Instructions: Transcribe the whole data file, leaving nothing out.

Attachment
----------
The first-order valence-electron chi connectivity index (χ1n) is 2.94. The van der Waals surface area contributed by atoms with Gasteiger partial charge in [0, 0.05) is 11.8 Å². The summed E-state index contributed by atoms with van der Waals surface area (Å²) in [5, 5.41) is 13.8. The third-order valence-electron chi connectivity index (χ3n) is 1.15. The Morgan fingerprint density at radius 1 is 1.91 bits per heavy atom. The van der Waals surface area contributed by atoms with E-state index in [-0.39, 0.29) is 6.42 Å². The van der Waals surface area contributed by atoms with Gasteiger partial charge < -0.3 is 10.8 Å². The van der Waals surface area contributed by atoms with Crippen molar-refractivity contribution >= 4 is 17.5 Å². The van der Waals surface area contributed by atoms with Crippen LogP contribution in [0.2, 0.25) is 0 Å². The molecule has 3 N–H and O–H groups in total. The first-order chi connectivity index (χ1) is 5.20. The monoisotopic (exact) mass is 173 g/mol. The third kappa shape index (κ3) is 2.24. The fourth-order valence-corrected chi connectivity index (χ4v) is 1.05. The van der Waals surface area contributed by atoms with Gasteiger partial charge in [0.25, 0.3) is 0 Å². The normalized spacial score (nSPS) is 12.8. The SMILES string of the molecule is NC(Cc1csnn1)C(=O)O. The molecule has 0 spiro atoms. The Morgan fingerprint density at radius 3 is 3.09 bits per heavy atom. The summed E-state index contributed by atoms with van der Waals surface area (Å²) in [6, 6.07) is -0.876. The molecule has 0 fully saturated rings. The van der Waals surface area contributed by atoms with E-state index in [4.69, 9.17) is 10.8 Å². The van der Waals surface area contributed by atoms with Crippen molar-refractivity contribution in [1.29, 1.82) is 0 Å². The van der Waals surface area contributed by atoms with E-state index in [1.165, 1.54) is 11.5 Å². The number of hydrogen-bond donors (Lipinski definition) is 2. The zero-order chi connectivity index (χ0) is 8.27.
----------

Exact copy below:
The first-order valence-electron chi connectivity index (χ1n) is 2.94. The van der Waals surface area contributed by atoms with Gasteiger partial charge in [0, 0.05) is 11.8 Å². The summed E-state index contributed by atoms with van der Waals surface area (Å²) in [5, 5.41) is 13.8. The third-order valence-electron chi connectivity index (χ3n) is 1.15. The Morgan fingerprint density at radius 1 is 1.91 bits per heavy atom. The van der Waals surface area contributed by atoms with E-state index in [-0.39, 0.29) is 6.42 Å². The van der Waals surface area contributed by atoms with Gasteiger partial charge < -0.3 is 10.8 Å². The van der Waals surface area contributed by atoms with Crippen molar-refractivity contribution >= 4 is 17.5 Å². The van der Waals surface area contributed by atoms with Crippen LogP contribution in [0.2, 0.25) is 0 Å². The molecule has 3 N–H and O–H groups in total. The first-order chi connectivity index (χ1) is 5.20. The monoisotopic (exact) mass is 173 g/mol. The third kappa shape index (κ3) is 2.24. The fourth-order valence-corrected chi connectivity index (χ4v) is 1.05. The van der Waals surface area contributed by atoms with Gasteiger partial charge in [0.25, 0.3) is 0 Å². The normalized spacial score (nSPS) is 12.8. The SMILES string of the molecule is NC(Cc1csnn1)C(=O)O. The molecule has 0 spiro atoms. The Morgan fingerprint density at radius 3 is 3.09 bits per heavy atom. The summed E-state index contributed by atoms with van der Waals surface area (Å²) in [6, 6.07) is -0.876. The molecule has 0 fully saturated rings. The van der Waals surface area contributed by atoms with E-state index in [4.69, 9.17) is 10.8 Å². The van der Waals surface area contributed by atoms with Crippen molar-refractivity contribution in [1.29, 1.82) is 0 Å². The van der Waals surface area contributed by atoms with E-state index in [1.165, 1.54) is 11.5 Å². The number of hydrogen-bond donors (Lipinski definition) is 2. The zero-order chi connectivity index (χ0) is 8.27.